The STEM Ecosystem, Part 1

We all know that STEM education matters. No argument there! The question is how can we make it happen?

While the formal K-12 educational system is what we think of first for STEM learning, we know that kids can learn about STEM in other informal settings such as at museums, zoos, and after-school programs.

If even a fraction of the activities and experiences that occupy much of the other 81.5 percent [of students’waking hours] could be coordinated with the education they receive in school, students could emerge from their K-12 years much better prepared…(STEM Learning Everywhere: Summary of a Convocation on Building Learning Systems)

What does it look like when the formal and informal educational opportunities brought together?

“STEM ecosystem”is a term coined by the authors of a Noyce Foundation funded study to describe what emerges when educational entities such as schools, after-school programs, science focused organizations, and communities, collaborate to provide “a rich array of STEM learning experiences for young people in out-of-school settings.”

The authors describe their use of the term “ecosystem”as metaphoric, because the metaphor “captures key concepts of this broader vision: diverse, individual actors interconnected in symbiotic relationships that are adaptive and evolve over time.”

What makes a natural ecosystem function is that its various elements all benefit while the system also prospers. While some zebras are eaten by lions, enough are able to reproduce to sustain the herd, and the herd’s grazing keeps the grasses of the savannah healthy.

Likewise, the STEM ecosystem appears to work because while the participating organizations are creating a STEM-rich learning environment for the children, each of the partners continues to enact its own particular goals. In the words of the study, the relationship among the collaborators is symbiotic; that is, the partners thrive because the collaboration itself thrives. Parents may gain deeper insights into the strengths of their children by seeing them in the context of a summer science and math program or teachers may deepen their understanding of the nature of science by their interaction with museum docents.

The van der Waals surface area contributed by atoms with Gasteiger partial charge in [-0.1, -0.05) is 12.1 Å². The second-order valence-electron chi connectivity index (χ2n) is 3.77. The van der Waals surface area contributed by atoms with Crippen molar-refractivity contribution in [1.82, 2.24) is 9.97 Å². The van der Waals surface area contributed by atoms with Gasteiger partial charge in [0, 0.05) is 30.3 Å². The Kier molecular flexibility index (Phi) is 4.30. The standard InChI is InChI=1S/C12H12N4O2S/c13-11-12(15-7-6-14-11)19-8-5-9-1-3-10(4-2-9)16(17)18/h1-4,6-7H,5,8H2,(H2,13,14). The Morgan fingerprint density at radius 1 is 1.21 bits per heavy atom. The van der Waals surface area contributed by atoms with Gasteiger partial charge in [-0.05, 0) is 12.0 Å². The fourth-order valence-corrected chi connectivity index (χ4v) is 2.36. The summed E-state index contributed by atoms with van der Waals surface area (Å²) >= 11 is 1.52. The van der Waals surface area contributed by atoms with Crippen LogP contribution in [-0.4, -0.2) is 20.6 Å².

The centerpiece of the study is the set of brief portraits of fifteen programs that have created STEM ecosystems along with a set of recommendations for those interested in developing such collaborations along with challenges.

The study identified three keys to successful collaboration based on evidence from the fifteen programs:

  1. A K-12 school system lead by people who appreciate the value of collaboration with informal educational entities;
  2. A vigorous after-school program or other network that has both the competence and credibility to work with a variety of educational groups such as parks and museums; and
  3. A “strong STEM-expert institution, such as a science center, museum, corporation, or university that can provide essential resources like professional development for in- and out- of-school educators and hands-on STEM experiences for students and families.”

In Part 2 we will look more closely at the origins and possibilities of a learning system built on the concept of social ecosystem.

References and Resources:

Noyce Foundation Working Paper: How Cross-Sector Collaborations are Advancing STEM Learning


Steven Olson and Jay Labov, Rapporteurs (2014). STEM Learning is Everywhere: Summary of a Convocation on Building Learning Systems. National Research Council. National Academies Press. Washington: D.C. (Prepublication Copy: Uncorrected Proofs. Tuesday, June 3, 2014)


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